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Quiz: It is time to euthanize or put my dog to sleep?

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Dog sitting on owner's lap

Euthanizing your dog (“putting your dog to sleep”) is one of the hardest decisions that a dog owner will have to make. The happy days with your loyal canine friend may be over and it’s enormously difficult to say goodbye.

Whether we call it ‘putting our dog to sleep’, ‘putting our dog down’ or ‘euthanizing our dog’,  it’s a subject no one wants to talk about – and with good reason.

“Is it time to Euthanize my Dog” Quiz

If you would like to get our opinion on your own personal situation, you can click “Start” on the image below, and take our quiz to answer 6 questions about your dog:

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Should you put your dog to sleep? (Answer 6 key questions)

Putting your dog to sleep is one of the toughest decisions an owner can face. Click "start" and answer these 6 questions to get our point of view.

1 / 6

How easy is it for your dog to eat? (1 being easy, 5 being very challenging)
If your dog needs help with hand-feeding, or shows little interest in food, select a number between "2" and "4". If your dog needs a feeding tube, select "5".

2 / 6

Is your dog in pain? (1 being no pain and 5 very high pain)
If your dog moves with no obvious pain, select "1" or "2". If your dog appears in pain or does not move a lot, select "4" or "5".

3 / 6

How easy is it for your dog to stay hydrated? (1 being easy, 5 being very challenging)
A dog who drinks without help may be a "1". A dog needing subcutaneous fluids to increase fluid intake may be a "5".

4 / 6

Does your dog have incontinence problems? (1 being no incontinence, 5 being unable to control)
Select "1" if your dog is able to potty outside or "2" if your dog has small accidents or is able to use solutions such as in-home pads. Select "4" or "5" if your dog can't control where to poo or pee.

5 / 6

Does your dog seem happy?
If your dog shows excitement and is responsive to the environment, select "1" or "2". If your dog appears depressed or anxious even in a happy setting, select a higher number.

6 / 6

Does your dog need assistance to move?
If your dog is able to move and go on walks, select "1". If he can't move without help, select "4" or "5".

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WATCH: 3 Important Tips To Care For an Old Dog [VET VIDEO]


When Is The ‘Right’ Time? Signs It’s Time To Euthanize

So how do you know if now is the right time to euthanize your dog? This is probably one of the most common questions dog owners ask, and the most difficult one to answer. I’ve seen (and felt) the distress, pain, and internal battle that it causes.

In fact, there may not be a clear-cut ‘right’ time to euthanize your dog, but there is often (although not always) a window where it could be considered the ‘best’ time for a number of reasons.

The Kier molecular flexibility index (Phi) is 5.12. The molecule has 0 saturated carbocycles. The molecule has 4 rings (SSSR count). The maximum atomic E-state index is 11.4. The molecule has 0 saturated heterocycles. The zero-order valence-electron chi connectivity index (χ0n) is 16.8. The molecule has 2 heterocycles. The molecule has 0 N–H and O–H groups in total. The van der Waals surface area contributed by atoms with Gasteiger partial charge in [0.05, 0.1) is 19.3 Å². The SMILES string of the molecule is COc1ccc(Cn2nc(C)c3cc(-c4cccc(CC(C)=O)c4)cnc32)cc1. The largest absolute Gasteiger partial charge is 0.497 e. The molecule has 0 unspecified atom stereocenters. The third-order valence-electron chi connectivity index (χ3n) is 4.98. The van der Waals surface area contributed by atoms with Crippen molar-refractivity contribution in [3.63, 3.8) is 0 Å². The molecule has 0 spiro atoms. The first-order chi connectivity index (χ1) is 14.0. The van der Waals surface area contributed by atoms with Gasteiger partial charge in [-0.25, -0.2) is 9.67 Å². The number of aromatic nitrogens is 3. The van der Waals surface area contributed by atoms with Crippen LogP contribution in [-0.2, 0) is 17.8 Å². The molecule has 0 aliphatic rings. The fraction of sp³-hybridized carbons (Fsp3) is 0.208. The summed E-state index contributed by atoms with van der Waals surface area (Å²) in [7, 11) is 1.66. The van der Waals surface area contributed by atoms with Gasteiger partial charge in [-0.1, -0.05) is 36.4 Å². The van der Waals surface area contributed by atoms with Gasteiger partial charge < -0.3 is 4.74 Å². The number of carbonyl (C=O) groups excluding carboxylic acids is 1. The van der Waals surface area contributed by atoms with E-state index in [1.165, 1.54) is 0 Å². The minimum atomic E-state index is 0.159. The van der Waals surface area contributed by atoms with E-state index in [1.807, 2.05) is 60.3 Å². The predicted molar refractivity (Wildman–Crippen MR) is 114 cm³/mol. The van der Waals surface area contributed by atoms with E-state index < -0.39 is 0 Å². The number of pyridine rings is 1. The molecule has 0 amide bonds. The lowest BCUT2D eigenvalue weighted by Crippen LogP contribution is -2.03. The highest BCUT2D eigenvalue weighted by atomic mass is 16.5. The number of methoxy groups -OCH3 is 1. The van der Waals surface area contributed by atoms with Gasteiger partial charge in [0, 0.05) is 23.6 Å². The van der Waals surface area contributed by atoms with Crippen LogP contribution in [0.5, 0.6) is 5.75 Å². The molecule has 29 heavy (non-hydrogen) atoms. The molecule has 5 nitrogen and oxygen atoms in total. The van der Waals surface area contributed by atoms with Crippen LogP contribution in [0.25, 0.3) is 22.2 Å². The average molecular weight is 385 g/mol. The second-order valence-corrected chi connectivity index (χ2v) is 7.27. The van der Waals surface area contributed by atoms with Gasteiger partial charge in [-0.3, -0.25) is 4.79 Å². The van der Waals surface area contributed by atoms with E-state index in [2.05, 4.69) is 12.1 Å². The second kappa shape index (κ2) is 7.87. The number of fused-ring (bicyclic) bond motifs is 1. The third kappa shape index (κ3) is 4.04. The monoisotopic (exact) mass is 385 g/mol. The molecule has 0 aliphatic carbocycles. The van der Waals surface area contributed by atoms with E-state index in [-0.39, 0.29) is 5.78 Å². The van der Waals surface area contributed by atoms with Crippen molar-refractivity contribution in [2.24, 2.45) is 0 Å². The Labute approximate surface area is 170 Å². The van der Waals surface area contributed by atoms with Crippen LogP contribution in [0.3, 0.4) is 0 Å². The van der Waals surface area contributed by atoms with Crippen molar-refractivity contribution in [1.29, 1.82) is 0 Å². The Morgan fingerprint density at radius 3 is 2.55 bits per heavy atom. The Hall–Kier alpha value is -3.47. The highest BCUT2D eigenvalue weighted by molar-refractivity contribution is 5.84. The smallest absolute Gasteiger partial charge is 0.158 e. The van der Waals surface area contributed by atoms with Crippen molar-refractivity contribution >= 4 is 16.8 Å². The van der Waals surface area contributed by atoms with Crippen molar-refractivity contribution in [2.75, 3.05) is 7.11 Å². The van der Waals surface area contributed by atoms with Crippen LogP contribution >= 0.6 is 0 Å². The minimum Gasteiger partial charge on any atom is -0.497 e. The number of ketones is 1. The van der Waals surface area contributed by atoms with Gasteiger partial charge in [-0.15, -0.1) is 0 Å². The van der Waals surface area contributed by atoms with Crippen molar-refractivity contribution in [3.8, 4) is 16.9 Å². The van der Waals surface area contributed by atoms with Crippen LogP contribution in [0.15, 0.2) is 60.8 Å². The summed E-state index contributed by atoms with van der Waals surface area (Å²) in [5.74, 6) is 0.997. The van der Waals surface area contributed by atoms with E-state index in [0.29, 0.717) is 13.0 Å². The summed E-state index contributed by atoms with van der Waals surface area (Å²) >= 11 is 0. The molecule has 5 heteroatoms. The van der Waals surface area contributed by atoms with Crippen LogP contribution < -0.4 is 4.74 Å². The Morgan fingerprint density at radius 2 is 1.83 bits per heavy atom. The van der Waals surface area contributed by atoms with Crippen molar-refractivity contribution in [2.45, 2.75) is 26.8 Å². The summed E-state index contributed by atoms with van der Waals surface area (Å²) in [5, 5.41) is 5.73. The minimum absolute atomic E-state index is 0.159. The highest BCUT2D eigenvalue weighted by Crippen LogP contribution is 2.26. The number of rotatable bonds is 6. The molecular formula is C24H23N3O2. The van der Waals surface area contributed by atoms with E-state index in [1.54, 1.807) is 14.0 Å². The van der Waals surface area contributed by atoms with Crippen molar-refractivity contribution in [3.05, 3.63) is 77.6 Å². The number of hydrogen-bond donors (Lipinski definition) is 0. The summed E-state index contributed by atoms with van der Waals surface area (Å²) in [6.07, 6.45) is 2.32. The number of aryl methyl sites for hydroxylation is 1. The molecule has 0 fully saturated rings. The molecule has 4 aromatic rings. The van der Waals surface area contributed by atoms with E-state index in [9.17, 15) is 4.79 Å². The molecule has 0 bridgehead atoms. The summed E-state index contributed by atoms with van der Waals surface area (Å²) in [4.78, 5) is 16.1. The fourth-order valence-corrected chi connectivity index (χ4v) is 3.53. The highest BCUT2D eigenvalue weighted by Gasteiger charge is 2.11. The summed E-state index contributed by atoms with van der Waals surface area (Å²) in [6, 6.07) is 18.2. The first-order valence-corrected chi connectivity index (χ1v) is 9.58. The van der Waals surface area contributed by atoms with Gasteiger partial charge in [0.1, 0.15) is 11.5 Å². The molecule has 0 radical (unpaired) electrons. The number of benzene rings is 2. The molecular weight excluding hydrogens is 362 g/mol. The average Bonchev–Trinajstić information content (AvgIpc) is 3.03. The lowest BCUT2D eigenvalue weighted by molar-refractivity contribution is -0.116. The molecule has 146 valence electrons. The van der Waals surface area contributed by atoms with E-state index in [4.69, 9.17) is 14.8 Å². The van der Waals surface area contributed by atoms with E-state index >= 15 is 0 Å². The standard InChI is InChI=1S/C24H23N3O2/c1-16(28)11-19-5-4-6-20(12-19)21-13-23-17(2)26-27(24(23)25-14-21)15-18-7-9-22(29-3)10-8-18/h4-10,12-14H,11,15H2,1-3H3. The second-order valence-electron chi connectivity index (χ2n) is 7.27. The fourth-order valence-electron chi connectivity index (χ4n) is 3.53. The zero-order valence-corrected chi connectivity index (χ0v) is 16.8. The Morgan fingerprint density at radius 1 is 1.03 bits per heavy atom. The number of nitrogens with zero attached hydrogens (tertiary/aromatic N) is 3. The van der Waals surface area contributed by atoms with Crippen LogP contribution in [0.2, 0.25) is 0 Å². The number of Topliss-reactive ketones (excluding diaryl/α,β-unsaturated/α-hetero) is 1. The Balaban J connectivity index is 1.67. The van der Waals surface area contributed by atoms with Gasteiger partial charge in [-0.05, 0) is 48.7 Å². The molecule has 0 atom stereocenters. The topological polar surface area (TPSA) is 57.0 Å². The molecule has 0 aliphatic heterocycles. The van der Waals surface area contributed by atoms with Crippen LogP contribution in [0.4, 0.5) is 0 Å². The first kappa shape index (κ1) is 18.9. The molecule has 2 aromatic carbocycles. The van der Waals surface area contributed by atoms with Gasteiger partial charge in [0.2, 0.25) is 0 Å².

There are some situations where the answer to this question is pretty clear-cut:

  • When a dog is in severe, chronic pain which can’t be relieved
  • When a dog is critically injured and won’t be able to survive the damage
  • If a dog’s quality of life is so poor that he/she is merely ‘existing’ not ‘living’

But, there are more ‘gray’ areas than black and white.

Which is the right choice to make when:

  • Our dog is in long-term chronic pain, but it IS relieved by medication/treatment
  • He isn’t able to run/play and barely eats, but still seems to be comfortable
  • She has a terminal disease, but doesn’t have any insurmountable symptoms – yet
  • Our dog is mostly anxious/confused but has short periods of being her ‘old self’
  • He has no appetite, often refuses to drink, and has trouble with incontinence

There are also other potentially difficult situations, such as:

  • When a dog is aggressive to the point of being dangerous, and training, behavioral modification, and other treatments haven’t helped.
  • When finances simply don’t allow you to afford ongoing, long-term treatment for your dog’s severe, chronic, and eventually terminal health conditions.
  • When your dog could survive for some time to come, but his life will be full of vet visits, painful treatments, anxiety, and stress… with no hope of recovery, just management.

All of the above clearly shows that there is NO single, one-size-fits-all answer to any of these questions. As owners, we know our dogs better than anyone else in the world.

Continue reading our page about Putting Your Dog to Sleep or click directly to the shortcuts below:

Author

  • Dr. Winnie earned a Bachelor of Science in Psychology from Duke University, a Masters of Science in Biology from St Georges University, and graduated from the University of Pretoria Veterinary School in South Africa. She has been an animal lover and owner all her life, having owned a Rottweiler named Duke, a Pekingese named Athena and now a Bull Mastiff named George, also known as big G! She is a full-time Veterinarian in South Africa specializing in internal medicine for large breed dogs. Outside of work, she enjoys spending time with her husband, 2 kids and Big G.

Disclaimer: The information presented on this website is not a substitute for veterinary advice, diagnosis or treatment. We recommend taking your pet to the veterinarian for a full medical exam. Do not give supplements or medication without first consulting with your veterinarian first.

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